The news this morning, Australian authorities have spotted two objects floating in the south Indian Ocean. They did this using satellite imagery. They've been sending jets now to locate and identify, try to identify this debris, some 1,400 miles off the coast of Australia, off the coast of Perth.

They want to confirm whether this debris is connected to the missing jetliner. An Australian official says the objects are bobbing up and down in the water. You can see, these are the actual satellite pictures -- amazing that they can spot that in there. One of those objects is 78 feet long.

FLORES: You know, as I look at these photos, I don't know if you went to those crowd sourcing Web sites, but I know I did, and I remember seeing stuff like this. So I wonder what other information they had to go by to actually identify these, because literally, when you see them with the naked eye, they almost look like nothing.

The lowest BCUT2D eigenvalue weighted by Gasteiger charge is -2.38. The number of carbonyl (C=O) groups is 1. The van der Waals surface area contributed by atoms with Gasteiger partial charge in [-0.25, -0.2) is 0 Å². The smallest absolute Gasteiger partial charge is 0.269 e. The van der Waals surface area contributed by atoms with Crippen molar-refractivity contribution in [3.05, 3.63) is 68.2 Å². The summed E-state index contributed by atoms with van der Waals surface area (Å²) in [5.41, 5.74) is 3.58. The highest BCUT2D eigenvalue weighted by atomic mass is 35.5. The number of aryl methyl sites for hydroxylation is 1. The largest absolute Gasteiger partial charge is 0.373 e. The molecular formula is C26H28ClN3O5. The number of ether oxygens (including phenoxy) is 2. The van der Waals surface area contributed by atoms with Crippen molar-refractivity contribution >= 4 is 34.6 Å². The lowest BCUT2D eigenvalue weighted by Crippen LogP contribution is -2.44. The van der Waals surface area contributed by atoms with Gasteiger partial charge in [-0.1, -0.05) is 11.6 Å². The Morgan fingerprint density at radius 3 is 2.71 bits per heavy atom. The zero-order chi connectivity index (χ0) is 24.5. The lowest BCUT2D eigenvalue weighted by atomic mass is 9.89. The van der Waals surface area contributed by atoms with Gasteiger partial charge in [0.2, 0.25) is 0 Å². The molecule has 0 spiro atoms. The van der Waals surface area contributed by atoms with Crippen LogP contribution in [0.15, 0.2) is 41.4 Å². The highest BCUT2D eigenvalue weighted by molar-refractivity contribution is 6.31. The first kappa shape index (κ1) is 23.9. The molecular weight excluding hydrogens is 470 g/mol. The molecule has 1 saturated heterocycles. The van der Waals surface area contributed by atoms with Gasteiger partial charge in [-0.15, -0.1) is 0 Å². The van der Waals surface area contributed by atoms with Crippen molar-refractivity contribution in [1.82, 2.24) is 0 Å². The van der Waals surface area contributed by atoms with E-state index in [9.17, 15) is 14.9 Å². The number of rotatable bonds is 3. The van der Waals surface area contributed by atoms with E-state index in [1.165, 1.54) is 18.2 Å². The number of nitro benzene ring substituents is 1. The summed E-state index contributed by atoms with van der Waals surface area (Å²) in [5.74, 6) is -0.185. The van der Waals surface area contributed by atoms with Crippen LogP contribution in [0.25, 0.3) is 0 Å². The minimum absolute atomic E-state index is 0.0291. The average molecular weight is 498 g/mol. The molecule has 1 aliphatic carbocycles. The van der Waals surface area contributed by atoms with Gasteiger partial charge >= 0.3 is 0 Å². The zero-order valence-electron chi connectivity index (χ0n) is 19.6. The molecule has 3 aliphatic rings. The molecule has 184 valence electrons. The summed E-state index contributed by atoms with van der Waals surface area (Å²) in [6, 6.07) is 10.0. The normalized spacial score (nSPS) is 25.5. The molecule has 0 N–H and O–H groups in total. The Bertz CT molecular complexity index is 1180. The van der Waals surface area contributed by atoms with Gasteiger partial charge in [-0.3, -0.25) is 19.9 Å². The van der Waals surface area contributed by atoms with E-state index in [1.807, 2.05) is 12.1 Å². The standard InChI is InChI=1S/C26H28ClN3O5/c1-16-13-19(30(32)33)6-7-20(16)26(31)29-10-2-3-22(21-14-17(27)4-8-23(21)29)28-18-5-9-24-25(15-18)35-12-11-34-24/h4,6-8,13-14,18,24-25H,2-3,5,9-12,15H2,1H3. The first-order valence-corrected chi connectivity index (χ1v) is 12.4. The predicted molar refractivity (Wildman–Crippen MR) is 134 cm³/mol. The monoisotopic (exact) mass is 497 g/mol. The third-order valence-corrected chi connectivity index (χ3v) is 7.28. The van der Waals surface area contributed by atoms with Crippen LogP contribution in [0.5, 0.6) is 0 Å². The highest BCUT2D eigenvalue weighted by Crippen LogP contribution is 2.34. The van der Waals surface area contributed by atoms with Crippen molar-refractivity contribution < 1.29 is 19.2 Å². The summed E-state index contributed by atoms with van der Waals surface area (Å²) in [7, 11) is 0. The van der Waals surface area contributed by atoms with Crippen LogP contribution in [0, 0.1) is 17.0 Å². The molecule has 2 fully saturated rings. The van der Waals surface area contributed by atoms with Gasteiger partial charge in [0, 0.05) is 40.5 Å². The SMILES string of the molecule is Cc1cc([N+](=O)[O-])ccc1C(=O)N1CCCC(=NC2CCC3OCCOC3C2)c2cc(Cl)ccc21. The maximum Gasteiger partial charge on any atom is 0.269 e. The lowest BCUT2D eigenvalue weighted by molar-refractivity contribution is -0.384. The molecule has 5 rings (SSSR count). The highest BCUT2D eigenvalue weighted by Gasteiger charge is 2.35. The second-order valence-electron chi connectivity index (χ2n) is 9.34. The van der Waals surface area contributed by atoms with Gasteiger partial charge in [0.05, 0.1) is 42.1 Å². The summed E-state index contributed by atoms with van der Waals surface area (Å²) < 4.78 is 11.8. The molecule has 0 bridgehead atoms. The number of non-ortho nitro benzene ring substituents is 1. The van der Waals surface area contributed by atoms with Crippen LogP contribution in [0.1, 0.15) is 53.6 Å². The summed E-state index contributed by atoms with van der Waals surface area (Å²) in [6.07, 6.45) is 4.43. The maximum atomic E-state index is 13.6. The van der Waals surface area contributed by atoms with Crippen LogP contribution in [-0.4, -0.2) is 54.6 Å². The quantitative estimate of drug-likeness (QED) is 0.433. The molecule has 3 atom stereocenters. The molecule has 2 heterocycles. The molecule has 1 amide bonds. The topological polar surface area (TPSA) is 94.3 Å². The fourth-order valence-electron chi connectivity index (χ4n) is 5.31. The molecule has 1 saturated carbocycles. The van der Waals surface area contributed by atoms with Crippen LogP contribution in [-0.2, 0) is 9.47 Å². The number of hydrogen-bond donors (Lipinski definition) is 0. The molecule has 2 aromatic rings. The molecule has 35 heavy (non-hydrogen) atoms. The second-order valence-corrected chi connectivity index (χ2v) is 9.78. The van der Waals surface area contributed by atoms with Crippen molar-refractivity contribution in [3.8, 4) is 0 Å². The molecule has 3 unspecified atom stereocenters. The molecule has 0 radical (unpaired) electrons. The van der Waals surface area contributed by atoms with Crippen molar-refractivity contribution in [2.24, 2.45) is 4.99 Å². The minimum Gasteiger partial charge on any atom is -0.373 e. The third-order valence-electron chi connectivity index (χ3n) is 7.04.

So, it's really interesting. And I'm hoping we can ask that question to someone here coming up, because we've got a lot of experts.

BERMAN: We do. One of our experts did tell us that he does believe what is so remarkable about these images is you can see something even under the water as well, so that may be what has them so excited this morning.

FLORES: And of course, we've been following how the families are doing, the families of those 239 people on board Flight 370.

The last 13 days have been pure agony. Loved ones have stormed news conferences and threatened hunger strikes, demanding answers from the Malaysian government. Now, they may be getting some of those answers.

Our coverage of the search for Flight 370 continues now with Pauline Chiou on the phone from Beijing.

And, Pauline, how are those families doing this morning?